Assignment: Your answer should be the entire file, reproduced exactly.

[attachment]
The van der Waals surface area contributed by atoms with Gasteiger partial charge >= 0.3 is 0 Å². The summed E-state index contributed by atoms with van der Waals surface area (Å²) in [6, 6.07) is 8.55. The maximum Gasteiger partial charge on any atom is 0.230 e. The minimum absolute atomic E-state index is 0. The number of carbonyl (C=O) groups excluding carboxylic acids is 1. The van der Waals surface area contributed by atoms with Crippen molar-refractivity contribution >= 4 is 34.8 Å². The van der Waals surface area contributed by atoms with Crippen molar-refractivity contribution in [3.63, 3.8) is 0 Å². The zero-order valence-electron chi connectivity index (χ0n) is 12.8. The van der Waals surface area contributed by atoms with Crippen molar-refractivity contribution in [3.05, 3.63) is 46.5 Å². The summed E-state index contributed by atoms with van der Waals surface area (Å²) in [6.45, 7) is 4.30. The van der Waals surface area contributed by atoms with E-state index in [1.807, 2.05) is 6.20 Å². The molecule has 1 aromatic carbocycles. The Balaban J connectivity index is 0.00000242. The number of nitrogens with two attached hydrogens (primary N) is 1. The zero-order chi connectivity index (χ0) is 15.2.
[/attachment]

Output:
The van der Waals surface area contributed by atoms with Gasteiger partial charge >= 0.3 is 0 Å². The summed E-state index contributed by atoms with van der Waals surface area (Å²) in [6, 6.07) is 8.55. The maximum Gasteiger partial charge on any atom is 0.230 e. The minimum absolute atomic E-state index is 0. The number of carbonyl (C=O) groups excluding carboxylic acids is 1. The van der Waals surface area contributed by atoms with Crippen molar-refractivity contribution >= 4 is 34.8 Å². The van der Waals surface area contributed by atoms with Crippen molar-refractivity contribution in [3.63, 3.8) is 0 Å². The zero-order valence-electron chi connectivity index (χ0n) is 12.8. The van der Waals surface area contributed by atoms with Crippen molar-refractivity contribution in [3.05, 3.63) is 46.5 Å². The summed E-state index contributed by atoms with van der Waals surface area (Å²) in [6.45, 7) is 4.30. The van der Waals surface area contributed by atoms with E-state index in [1.807, 2.05) is 6.20 Å². The molecule has 1 aromatic carbocycles. The Balaban J connectivity index is 0.00000242. The number of nitrogens with two attached hydrogens (primary N) is 1. The zero-order chi connectivity index (χ0) is 15.2.